A sound upgrade: Classic vehicle, modern in-car audio

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With the owner of a 2002 Maserati GT Coupe looking to upgrade to a more modern in-car entertainment system, Long Racing worked with Envision 3D Art and KVS’s Mesh2Surface to fulfill the customer’s wishes

Maserati: a symbol of excellence, royalty and elegance. But even with its timeless character, it’s not uncommon for the proud owner of a Maserati to want something new and original for their own vehicle, involving the sensitive application of twenty-first century designs and technologies.

At Magnolia, Texas-based Long Racing, the recent restoration of a 2002 Maserati GT Coupe interior involved an upgrade to the sound system, with the replacement of its radio with a large, modern touchscreen.

The big challenge here was that the original dashboard had complex and elegant contour surfaces that would be difficult to extract using traditional contact measurement tools. So instead, Long Racing contacted Envision 3D Printing, based in Spring, Texas, where the team collaborated with Mark Solly of Envision 3D Art for design solutions.

In-car upgrade

The task was to modify the design of the radio bezel to accommodate the latest technology in sound and communications. Solly suggested the best approach would be to 3D scan the original bezel, using a Einscan Pro 2X, then use Mesh2Surface by KVS for the reverse engineering tasks. This approach offers restoration shops the speed and flexibility to design custom interior automotive parts without additional inspection tools.

A further challenge was to recreate the bezel without the openings for the existing screen, knobs and push buttons, and without changing the solid design where the part would attach to the interior.

Solly knew that commonly used mesh editing software would only create flattened bridges if he deleted areas and used the fill hole tools. Therefore, he chose to remodel new surfaces by drawing 3D splines over the mesh using Mesh2Surface.


“I chose Mesh2Surface as it is one of the best solutions on the market for reverse engineering. It provides the user with simple and efficient tools to define their needs and saves an enormous amount of time. The style lines tool in particular provided the main backbone for creating a surface,” says Solly.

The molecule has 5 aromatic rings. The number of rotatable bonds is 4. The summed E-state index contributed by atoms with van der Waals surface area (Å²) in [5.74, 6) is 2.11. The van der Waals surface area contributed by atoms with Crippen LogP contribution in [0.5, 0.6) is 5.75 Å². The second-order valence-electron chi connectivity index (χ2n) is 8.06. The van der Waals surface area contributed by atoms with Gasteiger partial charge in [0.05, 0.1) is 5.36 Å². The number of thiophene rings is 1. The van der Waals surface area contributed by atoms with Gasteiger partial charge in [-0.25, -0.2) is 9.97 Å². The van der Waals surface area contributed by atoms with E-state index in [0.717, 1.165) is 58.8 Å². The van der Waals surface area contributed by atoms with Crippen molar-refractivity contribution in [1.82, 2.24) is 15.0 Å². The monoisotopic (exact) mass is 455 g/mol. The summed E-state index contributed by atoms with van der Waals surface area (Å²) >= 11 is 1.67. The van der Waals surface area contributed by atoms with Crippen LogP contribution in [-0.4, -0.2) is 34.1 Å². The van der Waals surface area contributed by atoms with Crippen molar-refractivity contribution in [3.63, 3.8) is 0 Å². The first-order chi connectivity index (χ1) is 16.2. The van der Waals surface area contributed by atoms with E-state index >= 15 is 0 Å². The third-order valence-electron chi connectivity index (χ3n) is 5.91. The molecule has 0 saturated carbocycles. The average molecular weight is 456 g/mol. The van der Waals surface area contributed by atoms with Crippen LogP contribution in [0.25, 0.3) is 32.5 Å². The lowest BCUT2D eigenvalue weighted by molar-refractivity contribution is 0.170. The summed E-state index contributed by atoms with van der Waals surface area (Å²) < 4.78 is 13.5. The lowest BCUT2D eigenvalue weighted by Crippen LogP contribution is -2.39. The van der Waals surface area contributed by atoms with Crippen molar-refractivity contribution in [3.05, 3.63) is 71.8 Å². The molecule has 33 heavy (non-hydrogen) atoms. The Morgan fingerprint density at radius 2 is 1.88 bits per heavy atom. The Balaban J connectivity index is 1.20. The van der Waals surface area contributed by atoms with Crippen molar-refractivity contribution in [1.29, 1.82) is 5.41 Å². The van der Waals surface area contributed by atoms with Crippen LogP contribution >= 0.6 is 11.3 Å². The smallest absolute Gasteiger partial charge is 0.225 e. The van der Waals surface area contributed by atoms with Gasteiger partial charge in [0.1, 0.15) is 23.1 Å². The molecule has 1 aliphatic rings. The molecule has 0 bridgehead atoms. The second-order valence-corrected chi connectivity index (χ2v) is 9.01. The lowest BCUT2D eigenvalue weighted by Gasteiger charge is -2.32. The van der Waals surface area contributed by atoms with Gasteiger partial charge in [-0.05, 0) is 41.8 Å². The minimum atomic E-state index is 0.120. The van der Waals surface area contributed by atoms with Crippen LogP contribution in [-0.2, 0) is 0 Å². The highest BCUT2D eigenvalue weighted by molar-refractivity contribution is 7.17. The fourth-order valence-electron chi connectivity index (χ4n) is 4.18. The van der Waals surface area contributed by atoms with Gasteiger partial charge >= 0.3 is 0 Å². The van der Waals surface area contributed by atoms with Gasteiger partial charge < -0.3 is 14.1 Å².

“And the built-in analyser helped me get the surfaces precisely within a couple of microns. With this software, creating the style lines was easy. With a couple of clicks, I could work directly on the mesh and see my deviations in real time,” he continues, explaining that for him, this was a faster, frustration-free and more accurate process.

Mesh2Surface – surface deviation analysis

The surface deviation analysis that comes with Mesh2Surface is designed to help users make necessary adjustments to surfaces and/or 3D splines by revealing how well they fit onto the scanned mesh file.

Once the 3D sketch was created, with straight lines and 3D splines that intelligently snap and bridge across to create traditional smooth surfaces, Solly finalised the 3D model. The object was shelled and the holding features were added.

The first 3D print was made at Envision 3D Printing, using the company’s Stratasys Fortus 380 with ABS materials. Finger holes were added to the prototype, so the customer could position the radio at the correct angle to the viewer.

Lastly, the final 3D print was vapour-smoothed, painted and integrated with the interior. The results speak for themselves: the restored Maserati can now boast a cutting-edge sound and communication system, one that easily rivals those seen in brand-new cars.

Workflow: From part to scan to additive replacement

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